New Delhi: In order to ensure banks are not hesitant and consumers get full benefits, the Reserve Bank of India on Friday announced to provide an asset classification standstill for standard accounts that avail a moratorium between March 1 and May 31.
Essentially, this means that the bad loan classification period changes to 180 days for all such accounts from 90 days.
Banks classify accounts as standard, substandard and doubtful, based on the number of days their payments are delayed. Borrowers turn non-performing only after 90 days of overdue and are classified as standard prior to that, notwithstanding any delay in repayments.
Addressing the media through videoconferencing on Friday, RBI Governor Shaktikanta Das said, the central bank recognises that the onset of Covid-19 has exacerbated the challenges for borrowers even to honour repayment commitments due on or before February 29, 2020.
“There will be an asset classification standstill for all such accounts from 1 March to 31 May 2020," Das said, adding that these guidelines also apply to non-banking financial companies after their boards approved policies in this regard.
However, to ensure that the banking system has sufficient buffers against future asset classification woes, the central bank has mandated additional provisions for all these moratorium accounts.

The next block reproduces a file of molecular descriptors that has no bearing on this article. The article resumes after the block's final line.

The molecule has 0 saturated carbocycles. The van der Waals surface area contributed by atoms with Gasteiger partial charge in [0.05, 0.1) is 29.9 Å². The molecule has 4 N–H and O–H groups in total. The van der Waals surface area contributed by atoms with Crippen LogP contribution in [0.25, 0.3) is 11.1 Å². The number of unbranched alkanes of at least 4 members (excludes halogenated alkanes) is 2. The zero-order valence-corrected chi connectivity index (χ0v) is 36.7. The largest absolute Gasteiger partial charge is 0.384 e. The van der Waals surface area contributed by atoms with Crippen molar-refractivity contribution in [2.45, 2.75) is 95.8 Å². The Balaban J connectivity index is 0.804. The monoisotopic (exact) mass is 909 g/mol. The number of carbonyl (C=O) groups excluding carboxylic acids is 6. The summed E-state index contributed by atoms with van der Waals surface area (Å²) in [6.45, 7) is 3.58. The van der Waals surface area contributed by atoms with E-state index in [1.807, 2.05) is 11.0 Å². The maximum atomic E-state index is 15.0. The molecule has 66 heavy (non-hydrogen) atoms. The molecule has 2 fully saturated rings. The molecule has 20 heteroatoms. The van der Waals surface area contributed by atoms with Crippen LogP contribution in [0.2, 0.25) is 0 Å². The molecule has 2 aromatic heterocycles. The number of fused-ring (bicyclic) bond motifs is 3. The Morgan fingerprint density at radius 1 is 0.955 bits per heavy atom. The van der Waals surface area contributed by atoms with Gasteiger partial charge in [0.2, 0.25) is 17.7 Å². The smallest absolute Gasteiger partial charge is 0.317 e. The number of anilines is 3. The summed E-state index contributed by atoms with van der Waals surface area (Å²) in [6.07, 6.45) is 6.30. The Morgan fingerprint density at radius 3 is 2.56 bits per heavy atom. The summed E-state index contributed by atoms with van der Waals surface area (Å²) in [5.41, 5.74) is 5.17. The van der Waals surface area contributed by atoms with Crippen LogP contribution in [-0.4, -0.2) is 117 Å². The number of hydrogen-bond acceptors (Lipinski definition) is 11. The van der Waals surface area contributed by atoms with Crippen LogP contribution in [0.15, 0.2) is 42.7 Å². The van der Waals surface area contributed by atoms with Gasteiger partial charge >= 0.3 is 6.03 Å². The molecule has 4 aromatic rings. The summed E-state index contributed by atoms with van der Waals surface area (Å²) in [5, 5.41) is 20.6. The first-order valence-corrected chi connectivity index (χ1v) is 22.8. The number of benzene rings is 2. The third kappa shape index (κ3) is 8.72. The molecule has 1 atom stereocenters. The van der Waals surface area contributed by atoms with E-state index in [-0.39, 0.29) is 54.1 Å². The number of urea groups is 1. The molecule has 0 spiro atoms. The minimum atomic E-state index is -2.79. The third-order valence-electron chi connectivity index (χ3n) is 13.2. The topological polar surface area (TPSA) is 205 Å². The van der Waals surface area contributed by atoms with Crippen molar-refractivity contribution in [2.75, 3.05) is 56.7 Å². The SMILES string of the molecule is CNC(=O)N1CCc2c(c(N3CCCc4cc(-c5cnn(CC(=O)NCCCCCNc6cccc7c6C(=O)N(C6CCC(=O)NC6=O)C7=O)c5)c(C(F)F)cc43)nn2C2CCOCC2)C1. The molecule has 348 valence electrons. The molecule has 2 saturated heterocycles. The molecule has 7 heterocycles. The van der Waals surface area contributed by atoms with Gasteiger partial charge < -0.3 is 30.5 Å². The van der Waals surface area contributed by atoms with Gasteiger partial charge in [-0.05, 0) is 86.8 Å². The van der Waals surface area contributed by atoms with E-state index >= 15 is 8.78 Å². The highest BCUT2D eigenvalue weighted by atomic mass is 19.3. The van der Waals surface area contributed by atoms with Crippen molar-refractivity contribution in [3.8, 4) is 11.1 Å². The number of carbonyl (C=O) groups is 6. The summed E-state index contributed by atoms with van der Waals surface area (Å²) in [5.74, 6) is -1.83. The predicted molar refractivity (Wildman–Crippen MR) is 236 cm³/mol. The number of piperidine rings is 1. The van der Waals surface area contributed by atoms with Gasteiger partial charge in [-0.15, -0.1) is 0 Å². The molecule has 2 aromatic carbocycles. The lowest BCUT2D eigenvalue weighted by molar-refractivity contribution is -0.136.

“With the objectives that banks maintain sufficient buffers and remain adequately provisioned to meet future challenges they will have to maintain a higher provision of 10% on all such accounts under the standstill spread over two quarters, March 2020 and June 2020. These provisions can be adjusted later on against the provisioning requirements for actual slippage in such accounts," said Das.
RBI on March 27 had said financial institutions are “permitted" to grant a moratorium to borrowers for three months from 1 March.
Under the stressed assets resolution framework of the RBI, called the June 7 circular, banks are required to set aside an additional 20 per cent provision if they are unable to resolve accounts within 180 days.
RBI also relaxed this requirement, and said that in case of large accounts under default, the additional provisioning of 20 per cent will not be applicable.
RBI brought down the LCR (Liquidity Coverage Ratio) requirement for all scheduled commercial banks to 80 per cent from 100 per cent currently. This will be restored to 100 per cent in a phased manner, with 90 per cent LCR to be achieved by October 1, 2020 and 100 per cent by April 1, 2021.
Besides, the apex bank announced that all commercial banks will not make any dividend payout for the financial year ended March 2020, until further notice.